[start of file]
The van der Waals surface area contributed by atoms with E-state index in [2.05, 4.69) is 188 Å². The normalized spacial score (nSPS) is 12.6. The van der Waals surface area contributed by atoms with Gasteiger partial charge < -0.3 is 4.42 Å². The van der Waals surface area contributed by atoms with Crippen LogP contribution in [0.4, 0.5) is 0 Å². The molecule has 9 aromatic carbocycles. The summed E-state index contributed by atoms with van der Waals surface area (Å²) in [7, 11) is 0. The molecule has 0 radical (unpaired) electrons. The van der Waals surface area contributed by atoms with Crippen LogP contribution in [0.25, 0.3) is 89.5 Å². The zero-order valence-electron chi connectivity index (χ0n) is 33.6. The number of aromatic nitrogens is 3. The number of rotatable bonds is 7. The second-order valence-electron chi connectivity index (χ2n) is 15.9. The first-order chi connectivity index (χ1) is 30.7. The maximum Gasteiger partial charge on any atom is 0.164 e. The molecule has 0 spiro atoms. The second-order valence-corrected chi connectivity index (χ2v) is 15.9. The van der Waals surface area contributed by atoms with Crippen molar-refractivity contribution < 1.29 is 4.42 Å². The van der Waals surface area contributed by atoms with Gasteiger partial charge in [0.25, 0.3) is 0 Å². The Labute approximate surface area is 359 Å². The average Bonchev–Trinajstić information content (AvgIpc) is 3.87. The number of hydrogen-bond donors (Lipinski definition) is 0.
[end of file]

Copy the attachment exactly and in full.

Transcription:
The van der Waals surface area contributed by atoms with E-state index in [2.05, 4.69) is 188 Å². The normalized spacial score (nSPS) is 12.6. The van der Waals surface area contributed by atoms with Gasteiger partial charge < -0.3 is 4.42 Å². The van der Waals surface area contributed by atoms with Crippen LogP contribution in [0.4, 0.5) is 0 Å². The molecule has 9 aromatic carbocycles. The summed E-state index contributed by atoms with van der Waals surface area (Å²) in [7, 11) is 0. The molecule has 0 radical (unpaired) electrons. The van der Waals surface area contributed by atoms with Crippen LogP contribution in [0.25, 0.3) is 89.5 Å². The zero-order valence-electron chi connectivity index (χ0n) is 33.6. The number of aromatic nitrogens is 3. The number of rotatable bonds is 7. The second-order valence-electron chi connectivity index (χ2n) is 15.9. The first-order chi connectivity index (χ1) is 30.7. The maximum Gasteiger partial charge on any atom is 0.164 e. The molecule has 0 spiro atoms. The second-order valence-corrected chi connectivity index (χ2v) is 15.9. The van der Waals surface area contributed by atoms with Crippen molar-refractivity contribution < 1.29 is 4.42 Å². The van der Waals surface area contributed by atoms with Gasteiger partial charge in [0.25, 0.3) is 0 Å². The Labute approximate surface area is 359 Å². The average Bonchev–Trinajstić information content (AvgIpc) is 3.87. The number of hydrogen-bond donors (Lipinski definition) is 0.